Presentation on theme: "Quiz will occur either on Wed or Thurs next week. Thursday: Q&A 2 Unit 2: Chapter 5."— Presentation transcript:
Quiz will occur either on Wed or Thurs next week. Thursday: Q&A 2 Unit 2: Chapter 5
PURCHASE DISCOUNTS Credit terms may permit the buyer to claim a cash discount for the prompt payment of a balance due. For example 2/10 net 30 The buyer calls this discount a purchase discount. A purchase discount is based on the invoice cost less any returns and allowances granted.
Summary of Purchase transactions for buyer (Perpetual system) Purchase discount, purchase return, purchase and freight are recorded on Merchandise Inventory ledger account. P228 T account 2 Summary of Purchase entries
Sales transactions for seller (Perpetual system) As companies sell their products, their sales transactions are made of two components: May 4 (BB sold 30 units of $1000 Ipad) Accounts Receivable $30,000 Sales$30,000 COGS$20,000 Merchandise Inventory$20,000 2
Sales Tax Remember from G11 Acctg that businesses collect sales tax called HST (13%) for the government. HST payable is a liability account, which eventually goes to the government. We use HST recoverable when the business pays HST to a supplier. At the end of the fiscal period, the business pays net amount of HST (HST payable balance – HST recoverable balance) to the government. 2
Freight Costs Seller pays Freight only if the term was FOB Destination If seller had to pay: Freight Expense$50 Bank$50 2
Sales Returns and Allowances When the buyer returns merchandise inventory, the seller must record these returns. The seller refers to these transactions as “sales returns and allowances” Seller would debit a contra revenue account to Sales account called, “Sales Returns and Allowance”. By using contra account, managers can easily keep track of both original sales number and sales return number in IS. 2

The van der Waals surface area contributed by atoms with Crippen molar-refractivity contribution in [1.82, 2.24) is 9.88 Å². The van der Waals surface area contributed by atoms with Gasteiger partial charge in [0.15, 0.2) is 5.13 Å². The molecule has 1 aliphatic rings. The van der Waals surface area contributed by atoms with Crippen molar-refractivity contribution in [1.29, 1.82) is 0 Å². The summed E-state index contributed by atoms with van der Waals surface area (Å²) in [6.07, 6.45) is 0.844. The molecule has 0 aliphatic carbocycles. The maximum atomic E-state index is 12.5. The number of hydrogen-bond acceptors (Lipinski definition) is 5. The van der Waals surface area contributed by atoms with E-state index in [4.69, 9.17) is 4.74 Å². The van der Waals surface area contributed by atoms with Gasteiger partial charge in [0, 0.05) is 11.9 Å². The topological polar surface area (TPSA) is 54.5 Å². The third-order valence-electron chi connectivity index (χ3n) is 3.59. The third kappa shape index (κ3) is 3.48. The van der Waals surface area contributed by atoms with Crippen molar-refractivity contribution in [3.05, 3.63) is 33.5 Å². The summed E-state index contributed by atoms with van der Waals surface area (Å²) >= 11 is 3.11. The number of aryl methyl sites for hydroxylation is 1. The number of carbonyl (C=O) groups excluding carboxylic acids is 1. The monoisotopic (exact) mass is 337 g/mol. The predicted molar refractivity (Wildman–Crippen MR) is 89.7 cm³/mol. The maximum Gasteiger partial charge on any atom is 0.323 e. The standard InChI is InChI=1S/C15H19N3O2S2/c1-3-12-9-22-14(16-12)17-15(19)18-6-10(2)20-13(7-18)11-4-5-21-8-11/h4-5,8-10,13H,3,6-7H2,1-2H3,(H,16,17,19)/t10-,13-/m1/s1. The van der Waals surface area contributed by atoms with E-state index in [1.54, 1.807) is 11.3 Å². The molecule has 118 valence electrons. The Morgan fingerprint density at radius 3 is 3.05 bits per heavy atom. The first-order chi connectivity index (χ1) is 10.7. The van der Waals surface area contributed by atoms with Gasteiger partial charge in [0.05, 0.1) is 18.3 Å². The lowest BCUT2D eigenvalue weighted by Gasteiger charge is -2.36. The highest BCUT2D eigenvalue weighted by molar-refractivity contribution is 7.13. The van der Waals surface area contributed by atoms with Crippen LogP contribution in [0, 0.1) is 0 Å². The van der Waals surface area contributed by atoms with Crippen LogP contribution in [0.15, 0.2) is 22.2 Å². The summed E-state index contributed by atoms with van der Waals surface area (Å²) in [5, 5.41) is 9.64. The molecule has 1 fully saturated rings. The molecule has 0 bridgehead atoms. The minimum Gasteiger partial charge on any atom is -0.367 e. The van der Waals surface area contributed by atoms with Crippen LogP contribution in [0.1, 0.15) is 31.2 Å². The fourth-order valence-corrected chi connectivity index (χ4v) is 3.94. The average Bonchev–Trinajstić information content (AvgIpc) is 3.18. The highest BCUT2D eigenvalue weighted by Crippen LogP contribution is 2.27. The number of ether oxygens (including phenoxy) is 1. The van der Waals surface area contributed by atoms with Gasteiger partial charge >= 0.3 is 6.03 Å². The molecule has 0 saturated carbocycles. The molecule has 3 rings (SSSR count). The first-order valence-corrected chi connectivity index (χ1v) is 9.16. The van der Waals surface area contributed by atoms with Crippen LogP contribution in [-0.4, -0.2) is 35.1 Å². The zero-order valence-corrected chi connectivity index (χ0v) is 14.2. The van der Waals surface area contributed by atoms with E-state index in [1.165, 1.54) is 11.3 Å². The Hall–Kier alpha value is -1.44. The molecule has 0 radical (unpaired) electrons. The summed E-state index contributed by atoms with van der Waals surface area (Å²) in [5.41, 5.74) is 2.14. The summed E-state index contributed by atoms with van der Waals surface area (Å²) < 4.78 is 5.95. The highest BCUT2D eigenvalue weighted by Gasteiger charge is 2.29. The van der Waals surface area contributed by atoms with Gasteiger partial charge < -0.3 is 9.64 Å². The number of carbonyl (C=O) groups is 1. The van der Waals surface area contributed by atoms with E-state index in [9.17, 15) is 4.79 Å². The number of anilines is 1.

Sales Returns and Allowances If the buyer returned half of what they bought in slide #4 on May 8, we will have to make the following entry: May 8 (Buyer returned 15 units of $1000 Ipad) SalesReturns$15,000 AR$15,000 Merchandise Inventory$10,000 COGS$10,000 2
Sales Discounts When buyer pays before 10 days, they get 2% discount (2/10, n/30), then the seller must record this discount amount in “Sales Discounts” account. 2% * 15000 = 300 Cash14700 Sales Discount 300 AR15000 2
Summary of Sales transactions for seller (Perpetual system) Sales returns, sales discounts are recorded in contra account of sales account. (Sales Return account and Sales Discount account) Sales return: You must reverse both revenue side and cost side of the transaction. P233 T account 2
SALES TAXES Sales tax is expressed as a percentage of the sales price on selected goods sold to customers by a retailer. They are collected on most revenues, and paid on many costs. Sales taxes in Ontario is only harmonized sales tax (HST). HST is 13% in Ontario.
SALES TAXES ON REVENUES The retailer collects the tax from the customer when the sale occurs, and periodically (usually monthly) remits the collections to the CRA. Sales taxes are not revenue but are a current liability until remitted.
ILLUSTRATION 5-10 CALCULATION OF GROSS PROFIT Gross profit is often expressed as a percentage of sales. Gross profit margin = Gross profit / Net Sales Gross profit is calculated by deducting cost of goods sold from net sales as follows:
ILLUSTRATION 5-12 CALCULATION OF NET INCOME Net income is the “bottom line” of a company’s income statement. Profit Margin = Net Income / Net Sales Net income is calculated by deducting operating expenses from gross profit as follows:
ILLUSTRATION 5-14 This is the format of a multi-step income statement that has both operating and non- operating activities. As shown, the non- operating activities are reported immediately after the company’s primary operating activities.
CLASSIFIED BALANCE SHEET On the balance sheet, merchandise inventory is reported as a current asset and appears immediately below accounts receivable. This is because current assets are listed in the order of their liquidity.
USING THE INFORMATION IN THE FINANCIAL STATEMENTS It is a large current asset on the balance sheet It becomes a large expense on the income statement It is vulnerable to theft or misuse Inventory is particularly important because:
USING THE INFORMATION IN THE FINANCIAL STATEMENTS A balancing act is needed to ensure that a sufficient, but not excessive, quantity of inventory is on hand. Two ratios help evaluate the management of inventory: Inventory turnover Days sales in inventory